Argentina will complete work on its third nuclear power plant by the end of the year, Planning Minister Julio De Vido said at a press conference. Last April, De Vido said work on the plant, called Atucha II, wouldn't be finished until the first or second quarter of 2011.
De Vido said the government also will finish new work on the bi-national Argentine-Paraguayan Yacyreta hydroelectric plant this year. Once finished, the two projects will add 2,000 megawatts to the national power grid, he said. That will increase Argentina's total power generation capacity by about 10%, he said.
The energy tsar downplayed recent power outages, saying they have affected only 0.5% of users, but that figure refers only to clients in Greater Buenos Aires. Blackouts have affected millions of users in other areas.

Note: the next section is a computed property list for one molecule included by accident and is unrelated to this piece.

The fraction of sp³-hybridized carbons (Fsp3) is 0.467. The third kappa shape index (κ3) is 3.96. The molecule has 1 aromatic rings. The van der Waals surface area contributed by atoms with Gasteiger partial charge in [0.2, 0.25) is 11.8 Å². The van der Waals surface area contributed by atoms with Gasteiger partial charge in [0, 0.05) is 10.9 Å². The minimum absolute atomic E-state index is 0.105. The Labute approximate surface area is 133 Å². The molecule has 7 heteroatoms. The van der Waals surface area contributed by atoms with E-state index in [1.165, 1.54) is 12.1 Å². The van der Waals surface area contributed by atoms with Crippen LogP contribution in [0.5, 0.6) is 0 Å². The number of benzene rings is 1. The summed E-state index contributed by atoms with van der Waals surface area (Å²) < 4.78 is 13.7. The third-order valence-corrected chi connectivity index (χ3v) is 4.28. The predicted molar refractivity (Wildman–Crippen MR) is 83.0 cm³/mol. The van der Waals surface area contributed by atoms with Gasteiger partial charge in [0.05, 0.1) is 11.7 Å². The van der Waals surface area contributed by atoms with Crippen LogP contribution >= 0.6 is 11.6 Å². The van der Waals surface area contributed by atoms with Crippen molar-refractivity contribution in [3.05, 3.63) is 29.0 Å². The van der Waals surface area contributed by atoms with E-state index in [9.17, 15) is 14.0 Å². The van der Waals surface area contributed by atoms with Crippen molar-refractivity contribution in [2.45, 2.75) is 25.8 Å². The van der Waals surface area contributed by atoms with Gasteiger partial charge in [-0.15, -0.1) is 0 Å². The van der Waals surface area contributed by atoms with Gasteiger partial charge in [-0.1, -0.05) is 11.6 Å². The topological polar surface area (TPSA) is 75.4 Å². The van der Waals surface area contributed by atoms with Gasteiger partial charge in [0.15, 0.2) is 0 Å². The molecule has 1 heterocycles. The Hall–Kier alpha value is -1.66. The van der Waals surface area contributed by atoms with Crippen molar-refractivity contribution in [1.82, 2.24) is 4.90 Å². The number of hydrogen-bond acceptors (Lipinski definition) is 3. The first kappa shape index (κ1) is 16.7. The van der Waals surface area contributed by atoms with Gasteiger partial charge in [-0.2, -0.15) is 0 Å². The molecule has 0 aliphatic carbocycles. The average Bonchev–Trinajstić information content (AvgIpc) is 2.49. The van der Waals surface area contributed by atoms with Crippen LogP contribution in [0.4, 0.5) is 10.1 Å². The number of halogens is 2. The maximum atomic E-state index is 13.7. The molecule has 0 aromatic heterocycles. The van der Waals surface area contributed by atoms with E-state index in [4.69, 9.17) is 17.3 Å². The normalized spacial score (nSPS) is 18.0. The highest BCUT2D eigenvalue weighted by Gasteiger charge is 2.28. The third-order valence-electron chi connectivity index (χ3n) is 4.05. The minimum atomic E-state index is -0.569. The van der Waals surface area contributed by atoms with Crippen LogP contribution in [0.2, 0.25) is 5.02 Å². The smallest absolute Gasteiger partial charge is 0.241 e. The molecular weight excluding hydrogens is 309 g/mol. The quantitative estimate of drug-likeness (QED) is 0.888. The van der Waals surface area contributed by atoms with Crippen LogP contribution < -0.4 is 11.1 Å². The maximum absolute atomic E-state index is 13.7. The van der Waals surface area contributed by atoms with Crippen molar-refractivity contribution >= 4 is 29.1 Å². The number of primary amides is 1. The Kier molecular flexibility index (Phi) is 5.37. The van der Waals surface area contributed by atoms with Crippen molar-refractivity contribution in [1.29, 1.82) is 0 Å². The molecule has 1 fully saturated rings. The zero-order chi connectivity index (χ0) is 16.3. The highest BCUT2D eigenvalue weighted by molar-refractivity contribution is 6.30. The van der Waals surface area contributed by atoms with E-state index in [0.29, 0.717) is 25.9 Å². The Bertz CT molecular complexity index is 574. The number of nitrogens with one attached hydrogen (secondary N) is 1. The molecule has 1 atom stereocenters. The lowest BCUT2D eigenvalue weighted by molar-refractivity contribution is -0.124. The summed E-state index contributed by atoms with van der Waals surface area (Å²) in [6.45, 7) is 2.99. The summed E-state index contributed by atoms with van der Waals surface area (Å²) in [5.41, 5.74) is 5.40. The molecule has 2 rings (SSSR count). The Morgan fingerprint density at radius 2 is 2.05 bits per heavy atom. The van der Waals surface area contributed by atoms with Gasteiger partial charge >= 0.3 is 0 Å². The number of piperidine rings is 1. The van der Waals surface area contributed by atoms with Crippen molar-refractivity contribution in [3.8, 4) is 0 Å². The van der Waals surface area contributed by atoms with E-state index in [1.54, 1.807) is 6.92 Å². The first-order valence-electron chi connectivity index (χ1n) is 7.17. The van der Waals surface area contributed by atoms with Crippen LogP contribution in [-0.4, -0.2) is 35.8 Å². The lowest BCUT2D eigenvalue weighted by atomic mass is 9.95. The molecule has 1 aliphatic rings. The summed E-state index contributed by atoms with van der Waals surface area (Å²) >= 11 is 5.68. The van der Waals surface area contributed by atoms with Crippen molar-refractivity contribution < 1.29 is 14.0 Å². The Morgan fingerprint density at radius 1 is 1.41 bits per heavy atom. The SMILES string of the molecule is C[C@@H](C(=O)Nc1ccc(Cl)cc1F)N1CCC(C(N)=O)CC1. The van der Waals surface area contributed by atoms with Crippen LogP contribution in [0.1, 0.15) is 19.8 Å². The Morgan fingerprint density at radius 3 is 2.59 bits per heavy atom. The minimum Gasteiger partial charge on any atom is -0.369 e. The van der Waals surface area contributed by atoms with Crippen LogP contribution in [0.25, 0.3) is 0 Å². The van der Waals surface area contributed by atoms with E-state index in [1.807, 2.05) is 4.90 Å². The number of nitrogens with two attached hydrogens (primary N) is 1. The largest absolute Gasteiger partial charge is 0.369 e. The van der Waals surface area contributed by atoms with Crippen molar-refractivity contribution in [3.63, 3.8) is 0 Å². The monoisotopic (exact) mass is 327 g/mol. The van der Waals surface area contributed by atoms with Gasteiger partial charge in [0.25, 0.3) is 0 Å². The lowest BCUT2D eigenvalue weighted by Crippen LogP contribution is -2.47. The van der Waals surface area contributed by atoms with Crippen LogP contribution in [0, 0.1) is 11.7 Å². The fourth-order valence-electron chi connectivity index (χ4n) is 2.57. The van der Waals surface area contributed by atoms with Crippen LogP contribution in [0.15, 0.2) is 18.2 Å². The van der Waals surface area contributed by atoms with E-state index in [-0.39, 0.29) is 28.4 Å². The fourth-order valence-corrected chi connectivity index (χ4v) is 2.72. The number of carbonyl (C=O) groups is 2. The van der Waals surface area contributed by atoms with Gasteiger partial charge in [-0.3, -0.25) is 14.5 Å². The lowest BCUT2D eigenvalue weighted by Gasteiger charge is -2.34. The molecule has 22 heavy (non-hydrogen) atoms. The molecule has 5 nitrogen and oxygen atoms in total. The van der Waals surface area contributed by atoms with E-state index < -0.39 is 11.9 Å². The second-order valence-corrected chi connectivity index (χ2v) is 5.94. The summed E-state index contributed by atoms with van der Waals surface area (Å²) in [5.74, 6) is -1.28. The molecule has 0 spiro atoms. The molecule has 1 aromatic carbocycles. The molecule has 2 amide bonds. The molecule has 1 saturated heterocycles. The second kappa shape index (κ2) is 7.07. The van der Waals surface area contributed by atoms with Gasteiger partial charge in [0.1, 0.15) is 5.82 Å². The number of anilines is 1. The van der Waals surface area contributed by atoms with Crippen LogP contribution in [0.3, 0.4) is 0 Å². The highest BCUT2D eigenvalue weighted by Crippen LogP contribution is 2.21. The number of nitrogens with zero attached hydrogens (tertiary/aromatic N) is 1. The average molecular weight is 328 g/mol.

The Atucha II plant, which is expected to generate around 700 megawatts, will provide about 3% of Argentina's total power output. Atucha II was originally supposed to come online more than 20 years ago in 1987. The project was stalled for 14 years because of inexplicable political and economic reasons, De Vido said last year.
Atucha II is being built in front of Atucha I.
The 360 megawatt Atucha I came online in 1974 while the country's second nuclear power plant, the 650 megawatt Embalse, began operating a decade later. Nuclear power typically accounts for around 5% of Argentina's electricity.
Argentina re-launched its nuclear power program nearly three years ago amid worsening energy woes. Shortages of natural gas used to power conventional generation plants began to appear in early 2004.
To meet its generating needs, Argentina has to import gas from Bolivia as well as liquefied natural gas from Trinidad and Tobago.